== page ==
Michael Hallowes, who previously lead the implementation of the emergency alert system in Australia as emergency commissioner for Victoria, told CNN Business that a SMS location-based service can be so finely tailored it could send messages to everyone crowding in a park, or just a single apartment block. If people need to disperse or be evacuated, the system could message all cell phones in the area, and be able to check on a heat map whether they complied.

The system in Australia, Hallowes said, has a 97% successful delivery rate, which Hallowes said is far above mass cell broadcasting or asking the operators to text their subscriber base.

These types of text messages work, said Dr. Fred Muench, president of the US-based Center on Addiction who has conducted extensive research on using digital messaging for public health.

“Overall, SMS campaigns for public health are the most effective medium for mass dissemination due to their reach, immediacy, opportunity for data collection and personalization, ability to tailor and adapt information, and opportunity to link to other sources,” Muench told CNN Business. “We found that personalizing and adaptively tailoring text messages has the largest effects compared to other types of messages.”

EU and UK lagging behind

Hallowes, now managing director of Zefonar which advises governments on emergency alert systems, said personal information used for this purpose is anonymized and data protection laws such as GDPR contain specific caveats for processing of certain data for emergencies and public health issues like pandemics.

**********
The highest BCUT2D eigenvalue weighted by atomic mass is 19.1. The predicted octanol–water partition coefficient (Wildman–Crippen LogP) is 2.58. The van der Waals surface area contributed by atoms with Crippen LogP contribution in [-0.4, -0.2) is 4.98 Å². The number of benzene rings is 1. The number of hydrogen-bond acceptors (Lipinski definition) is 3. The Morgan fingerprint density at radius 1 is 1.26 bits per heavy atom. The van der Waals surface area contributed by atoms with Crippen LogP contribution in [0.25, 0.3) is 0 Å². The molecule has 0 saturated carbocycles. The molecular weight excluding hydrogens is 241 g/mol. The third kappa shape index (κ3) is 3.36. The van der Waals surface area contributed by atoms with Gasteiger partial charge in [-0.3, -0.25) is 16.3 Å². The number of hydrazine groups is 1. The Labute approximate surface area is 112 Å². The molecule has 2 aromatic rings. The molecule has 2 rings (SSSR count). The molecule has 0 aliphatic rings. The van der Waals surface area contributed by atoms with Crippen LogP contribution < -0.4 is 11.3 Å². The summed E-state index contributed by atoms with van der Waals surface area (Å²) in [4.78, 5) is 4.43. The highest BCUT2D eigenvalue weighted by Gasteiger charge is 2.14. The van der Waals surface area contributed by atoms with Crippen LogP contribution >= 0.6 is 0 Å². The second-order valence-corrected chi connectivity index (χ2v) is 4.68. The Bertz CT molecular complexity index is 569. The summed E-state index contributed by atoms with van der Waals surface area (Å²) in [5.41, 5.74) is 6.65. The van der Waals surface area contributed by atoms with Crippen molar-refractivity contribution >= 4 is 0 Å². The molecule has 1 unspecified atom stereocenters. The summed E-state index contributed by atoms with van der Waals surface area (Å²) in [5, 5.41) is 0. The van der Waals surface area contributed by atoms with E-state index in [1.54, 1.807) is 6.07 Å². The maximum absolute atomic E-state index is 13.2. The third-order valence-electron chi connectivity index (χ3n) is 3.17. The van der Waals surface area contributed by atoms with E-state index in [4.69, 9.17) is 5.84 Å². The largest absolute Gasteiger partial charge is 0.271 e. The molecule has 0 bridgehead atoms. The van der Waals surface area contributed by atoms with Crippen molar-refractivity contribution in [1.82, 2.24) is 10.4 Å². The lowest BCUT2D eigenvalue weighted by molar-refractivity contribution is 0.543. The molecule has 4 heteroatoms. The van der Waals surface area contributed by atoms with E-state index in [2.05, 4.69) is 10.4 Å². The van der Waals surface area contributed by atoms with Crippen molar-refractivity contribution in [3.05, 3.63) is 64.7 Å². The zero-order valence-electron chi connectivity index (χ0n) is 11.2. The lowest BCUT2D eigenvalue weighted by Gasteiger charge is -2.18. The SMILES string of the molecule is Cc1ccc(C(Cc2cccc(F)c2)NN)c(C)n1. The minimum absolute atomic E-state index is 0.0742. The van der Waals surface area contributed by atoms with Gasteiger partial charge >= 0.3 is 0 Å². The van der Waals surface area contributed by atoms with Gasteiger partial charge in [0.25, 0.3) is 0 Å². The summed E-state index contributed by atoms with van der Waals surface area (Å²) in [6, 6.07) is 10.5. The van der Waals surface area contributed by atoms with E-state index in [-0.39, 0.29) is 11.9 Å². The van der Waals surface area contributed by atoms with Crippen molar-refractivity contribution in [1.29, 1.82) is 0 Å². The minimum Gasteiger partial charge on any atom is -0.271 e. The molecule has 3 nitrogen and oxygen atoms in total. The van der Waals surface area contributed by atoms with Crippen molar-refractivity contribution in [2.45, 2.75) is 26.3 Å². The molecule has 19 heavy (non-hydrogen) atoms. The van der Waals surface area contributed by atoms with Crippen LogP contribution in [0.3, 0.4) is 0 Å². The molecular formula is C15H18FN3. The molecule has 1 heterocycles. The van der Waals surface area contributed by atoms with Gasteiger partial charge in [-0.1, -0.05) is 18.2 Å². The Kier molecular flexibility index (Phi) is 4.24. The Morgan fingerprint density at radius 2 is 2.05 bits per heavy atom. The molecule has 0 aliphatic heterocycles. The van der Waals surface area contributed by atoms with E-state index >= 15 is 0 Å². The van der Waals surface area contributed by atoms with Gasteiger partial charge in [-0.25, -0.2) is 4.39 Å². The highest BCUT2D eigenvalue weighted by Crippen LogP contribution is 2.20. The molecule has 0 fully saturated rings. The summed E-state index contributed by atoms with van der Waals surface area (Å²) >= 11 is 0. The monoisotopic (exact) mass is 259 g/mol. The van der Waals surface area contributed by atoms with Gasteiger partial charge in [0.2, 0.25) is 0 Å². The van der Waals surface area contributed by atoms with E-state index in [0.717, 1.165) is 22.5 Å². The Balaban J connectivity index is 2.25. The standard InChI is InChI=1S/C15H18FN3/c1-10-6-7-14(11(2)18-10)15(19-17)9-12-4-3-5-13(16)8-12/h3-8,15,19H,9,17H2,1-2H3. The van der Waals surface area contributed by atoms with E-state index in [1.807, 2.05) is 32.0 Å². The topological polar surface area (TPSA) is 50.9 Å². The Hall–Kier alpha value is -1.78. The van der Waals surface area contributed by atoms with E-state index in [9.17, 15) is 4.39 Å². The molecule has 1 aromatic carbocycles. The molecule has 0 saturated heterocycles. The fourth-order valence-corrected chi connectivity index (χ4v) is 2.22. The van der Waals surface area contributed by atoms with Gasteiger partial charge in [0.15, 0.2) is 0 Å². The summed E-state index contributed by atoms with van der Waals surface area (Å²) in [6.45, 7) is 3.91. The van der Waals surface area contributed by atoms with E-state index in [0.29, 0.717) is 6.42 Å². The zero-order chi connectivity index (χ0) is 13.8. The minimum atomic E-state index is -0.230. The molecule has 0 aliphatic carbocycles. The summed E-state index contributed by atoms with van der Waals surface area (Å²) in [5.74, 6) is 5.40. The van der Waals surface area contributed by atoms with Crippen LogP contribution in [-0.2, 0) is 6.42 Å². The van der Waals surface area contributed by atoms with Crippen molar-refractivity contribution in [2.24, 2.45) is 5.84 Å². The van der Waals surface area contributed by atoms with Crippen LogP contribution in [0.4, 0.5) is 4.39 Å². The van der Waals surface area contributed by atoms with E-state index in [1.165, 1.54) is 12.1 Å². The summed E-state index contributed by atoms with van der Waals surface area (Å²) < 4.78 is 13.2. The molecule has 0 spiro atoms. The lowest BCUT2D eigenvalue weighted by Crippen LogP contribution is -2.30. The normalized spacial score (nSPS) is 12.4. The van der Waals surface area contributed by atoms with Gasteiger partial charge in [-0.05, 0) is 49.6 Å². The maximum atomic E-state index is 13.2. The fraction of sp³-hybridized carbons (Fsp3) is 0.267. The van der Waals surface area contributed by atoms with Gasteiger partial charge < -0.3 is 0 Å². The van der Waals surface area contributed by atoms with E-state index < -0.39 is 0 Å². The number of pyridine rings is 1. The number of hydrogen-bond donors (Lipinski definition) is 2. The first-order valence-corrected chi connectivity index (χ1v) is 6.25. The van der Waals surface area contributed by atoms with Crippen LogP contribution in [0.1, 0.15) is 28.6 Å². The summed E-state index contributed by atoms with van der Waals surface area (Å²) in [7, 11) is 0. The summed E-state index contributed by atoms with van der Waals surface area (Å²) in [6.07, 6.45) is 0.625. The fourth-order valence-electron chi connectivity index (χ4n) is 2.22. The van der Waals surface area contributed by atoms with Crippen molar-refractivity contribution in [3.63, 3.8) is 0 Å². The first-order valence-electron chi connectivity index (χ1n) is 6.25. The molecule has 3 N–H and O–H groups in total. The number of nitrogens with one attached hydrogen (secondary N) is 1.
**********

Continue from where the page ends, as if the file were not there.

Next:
“The ability to remotely monitor and manage the human impacts of this coronavirus through data our mobile phones naturally generate and operator networks process lawfully everyday has got to be of great utility to protecting our key workers from having to encounter people in breach, as well was giving us the analysis in real time of how widespread the infection is,” Hallowes said.

An EU directive passed in 2018 says that by June 2022, all member countries should have a mobile alert system in place that can warn citizens and visitors in a specific area about any local emergency.

In 2014, the United Kingdom tried out an emergency alert system, but it was never put into place despite a government report recommending it, hence the need this week to ask the mobile network operators to send out a message on their behalf.

Toby Harris, a Labour Party member of the House of Lords who has long advocated for emergency alert systems and resiliency planning, slammed the UK government for dragging its feet on
a system he believes could “undoubtedly” save lives.

“This shilly shallying has been going on for the last six years. Now is the time to take action,” Lord Harris told CNN Business. “What seems to have happened, they did some testing, and no one could agree which department should lead on it and which would pay for it and in the end nothing happened.”

Colado said as a result of the coronavirus pandemic, several countries are just now ramping up efforts, reaching out to his company in recent weeks for help.

“It’s a pity because the reality today we face is a lot of countries coming to us asking what we can do quickly and these things don’t get set up in 24 hours so we need more time,” he said.

— Jake Kwan contributed to this report from South Korea.